Researchers Find Bug in SMS App That Can Lead to iPhone Exploits

ID THREATPOST:0CC245222BCB261BAF2A63783131160B
Type threatpost
Reporter Dennis Fisher
Modified 2013-04-17T16:32:24


Researchers have identified a bug in an application that can enable attackers potentially to gain control of a victim’s iPhone. The app in question, TreasonSMS, enables users to send SMS messages from a desktop Web browser by using their iPhones as Web servers.

The bug lies in the way that the TreasonSMS app handles certain scripts. According to an advisory from Vulnerability Lab, attackers in some cases can exploit the vulnerability in the iPhone app in order to gain complete control of an affected device.

“A HTML Inject & a File Include vulnerabilit is detected on TreasonSMS IPhone application. The vulnerability allows an remote attacker to include malicious persistent script codes on application-side of the iphone. This possible way allows the attacker also to inject for example webshell scripts to get control of the affected application folder. When the IPhone is jailbreaked the vulnerability exploitation can also result full controll of the affected IPhone. The Bug is located in the input fields of the Message Sending & Message Output. An attacker can scan the victim on walkthrough because the ip of the webserver makes the treasonSMS available to anybody without password,” the advisory says.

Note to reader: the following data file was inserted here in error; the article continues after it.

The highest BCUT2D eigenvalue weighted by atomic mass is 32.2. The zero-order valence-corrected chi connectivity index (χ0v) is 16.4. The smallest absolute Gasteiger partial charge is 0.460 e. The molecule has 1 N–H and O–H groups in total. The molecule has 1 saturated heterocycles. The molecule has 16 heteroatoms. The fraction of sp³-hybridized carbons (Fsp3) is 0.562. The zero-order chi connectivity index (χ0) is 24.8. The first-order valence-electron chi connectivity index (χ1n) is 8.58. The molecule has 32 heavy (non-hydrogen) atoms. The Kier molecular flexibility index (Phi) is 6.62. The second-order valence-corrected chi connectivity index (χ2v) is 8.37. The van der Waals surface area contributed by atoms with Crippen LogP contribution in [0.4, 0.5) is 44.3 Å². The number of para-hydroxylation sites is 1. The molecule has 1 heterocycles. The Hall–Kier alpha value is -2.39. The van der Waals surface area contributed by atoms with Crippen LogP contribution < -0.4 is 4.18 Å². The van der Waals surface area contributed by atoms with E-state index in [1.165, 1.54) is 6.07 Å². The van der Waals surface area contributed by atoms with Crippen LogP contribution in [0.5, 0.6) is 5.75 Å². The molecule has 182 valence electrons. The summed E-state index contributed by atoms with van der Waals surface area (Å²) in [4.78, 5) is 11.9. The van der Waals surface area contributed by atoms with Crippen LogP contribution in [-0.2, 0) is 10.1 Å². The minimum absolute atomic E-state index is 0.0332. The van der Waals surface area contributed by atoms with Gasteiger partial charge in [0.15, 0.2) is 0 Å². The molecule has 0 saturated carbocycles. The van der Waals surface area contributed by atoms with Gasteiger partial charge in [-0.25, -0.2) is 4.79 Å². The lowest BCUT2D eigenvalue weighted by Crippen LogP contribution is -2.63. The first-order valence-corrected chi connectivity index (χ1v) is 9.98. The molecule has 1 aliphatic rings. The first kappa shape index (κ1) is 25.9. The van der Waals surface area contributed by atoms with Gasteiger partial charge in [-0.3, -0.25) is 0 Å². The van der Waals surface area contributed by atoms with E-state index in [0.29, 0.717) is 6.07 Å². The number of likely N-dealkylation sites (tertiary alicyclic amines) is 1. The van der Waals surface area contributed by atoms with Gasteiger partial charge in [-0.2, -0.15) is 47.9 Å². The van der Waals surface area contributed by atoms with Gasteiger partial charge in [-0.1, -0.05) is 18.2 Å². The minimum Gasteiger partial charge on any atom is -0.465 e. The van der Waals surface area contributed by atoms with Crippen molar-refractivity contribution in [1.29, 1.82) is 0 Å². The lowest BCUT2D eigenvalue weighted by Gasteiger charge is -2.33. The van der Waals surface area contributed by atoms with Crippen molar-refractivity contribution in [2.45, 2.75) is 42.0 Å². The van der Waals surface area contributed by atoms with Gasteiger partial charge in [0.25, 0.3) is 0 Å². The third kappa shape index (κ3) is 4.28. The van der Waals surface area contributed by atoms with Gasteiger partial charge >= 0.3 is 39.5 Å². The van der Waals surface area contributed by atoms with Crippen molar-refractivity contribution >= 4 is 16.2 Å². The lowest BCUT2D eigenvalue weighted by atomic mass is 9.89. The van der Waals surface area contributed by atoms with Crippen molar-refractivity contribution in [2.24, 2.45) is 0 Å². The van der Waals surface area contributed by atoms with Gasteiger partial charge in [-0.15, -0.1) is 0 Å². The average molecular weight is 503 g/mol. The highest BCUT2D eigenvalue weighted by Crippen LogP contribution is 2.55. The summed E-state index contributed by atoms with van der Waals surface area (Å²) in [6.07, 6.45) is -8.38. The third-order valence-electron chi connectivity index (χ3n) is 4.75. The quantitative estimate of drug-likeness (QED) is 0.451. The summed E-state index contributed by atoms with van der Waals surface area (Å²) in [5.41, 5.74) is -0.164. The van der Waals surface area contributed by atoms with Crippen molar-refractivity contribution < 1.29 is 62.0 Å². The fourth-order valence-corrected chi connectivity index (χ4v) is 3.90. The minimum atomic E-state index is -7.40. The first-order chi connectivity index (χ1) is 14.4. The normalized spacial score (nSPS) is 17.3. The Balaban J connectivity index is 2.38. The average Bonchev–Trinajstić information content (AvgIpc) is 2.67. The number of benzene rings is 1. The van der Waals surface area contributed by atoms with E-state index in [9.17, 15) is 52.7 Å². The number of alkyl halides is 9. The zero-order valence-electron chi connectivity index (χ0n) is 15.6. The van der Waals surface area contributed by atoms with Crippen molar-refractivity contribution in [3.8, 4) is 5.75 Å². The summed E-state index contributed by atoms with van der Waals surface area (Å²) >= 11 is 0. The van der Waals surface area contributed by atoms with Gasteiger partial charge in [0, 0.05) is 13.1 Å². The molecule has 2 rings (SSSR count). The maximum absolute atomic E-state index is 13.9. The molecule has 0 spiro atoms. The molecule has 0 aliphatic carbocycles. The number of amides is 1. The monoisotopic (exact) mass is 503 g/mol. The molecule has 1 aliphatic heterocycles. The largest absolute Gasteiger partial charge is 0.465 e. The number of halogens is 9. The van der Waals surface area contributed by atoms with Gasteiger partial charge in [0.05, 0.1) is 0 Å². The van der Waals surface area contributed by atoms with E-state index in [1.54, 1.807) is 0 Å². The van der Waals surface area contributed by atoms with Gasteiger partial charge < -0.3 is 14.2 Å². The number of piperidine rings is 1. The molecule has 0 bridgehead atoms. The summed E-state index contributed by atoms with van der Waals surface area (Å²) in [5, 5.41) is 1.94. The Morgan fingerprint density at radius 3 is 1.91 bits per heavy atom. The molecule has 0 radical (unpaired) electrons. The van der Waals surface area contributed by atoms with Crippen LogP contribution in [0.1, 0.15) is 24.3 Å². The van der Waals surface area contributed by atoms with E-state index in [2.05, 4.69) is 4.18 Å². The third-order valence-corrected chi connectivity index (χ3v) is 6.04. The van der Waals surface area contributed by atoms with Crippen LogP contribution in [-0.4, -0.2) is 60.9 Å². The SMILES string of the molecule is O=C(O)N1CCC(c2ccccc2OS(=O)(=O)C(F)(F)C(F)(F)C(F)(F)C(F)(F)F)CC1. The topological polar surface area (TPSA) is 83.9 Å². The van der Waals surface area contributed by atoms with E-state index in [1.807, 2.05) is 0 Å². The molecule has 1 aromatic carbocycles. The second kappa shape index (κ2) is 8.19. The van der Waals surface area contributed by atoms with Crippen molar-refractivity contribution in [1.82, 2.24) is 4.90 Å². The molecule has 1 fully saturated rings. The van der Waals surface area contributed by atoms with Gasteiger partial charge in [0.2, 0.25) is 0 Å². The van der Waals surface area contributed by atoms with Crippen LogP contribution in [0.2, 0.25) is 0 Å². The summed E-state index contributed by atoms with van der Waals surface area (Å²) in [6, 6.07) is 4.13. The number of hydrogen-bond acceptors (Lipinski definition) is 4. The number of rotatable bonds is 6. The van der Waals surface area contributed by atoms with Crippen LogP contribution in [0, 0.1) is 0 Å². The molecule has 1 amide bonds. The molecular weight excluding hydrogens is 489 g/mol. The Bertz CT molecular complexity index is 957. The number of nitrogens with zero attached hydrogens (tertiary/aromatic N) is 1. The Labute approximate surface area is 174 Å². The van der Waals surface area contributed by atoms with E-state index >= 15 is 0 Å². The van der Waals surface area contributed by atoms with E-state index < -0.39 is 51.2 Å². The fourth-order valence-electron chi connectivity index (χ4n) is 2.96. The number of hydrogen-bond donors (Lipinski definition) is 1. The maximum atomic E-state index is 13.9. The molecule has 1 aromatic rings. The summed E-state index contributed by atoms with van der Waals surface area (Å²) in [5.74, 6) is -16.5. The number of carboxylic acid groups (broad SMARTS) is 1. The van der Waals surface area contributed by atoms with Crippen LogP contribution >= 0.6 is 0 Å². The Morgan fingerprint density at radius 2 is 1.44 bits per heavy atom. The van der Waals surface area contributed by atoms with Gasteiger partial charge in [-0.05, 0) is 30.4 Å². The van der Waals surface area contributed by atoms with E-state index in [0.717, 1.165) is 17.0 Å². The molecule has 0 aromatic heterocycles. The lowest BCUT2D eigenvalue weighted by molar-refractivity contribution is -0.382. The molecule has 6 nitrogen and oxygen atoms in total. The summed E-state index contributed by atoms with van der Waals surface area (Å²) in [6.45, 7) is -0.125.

TreasonSMS allows users to send SMS messages directly from their desktop machines by using their iPhones as an intermediate relay. The message is sent from the Web browser to the app on the phone, which then sends the message to the text’s recipient. There are a variety of apps that let users do similar things. Apple has recommended that iPhone users not jailbreak, or unlock, their phones, in part because it can open them up to more vulnerabilities and attacks.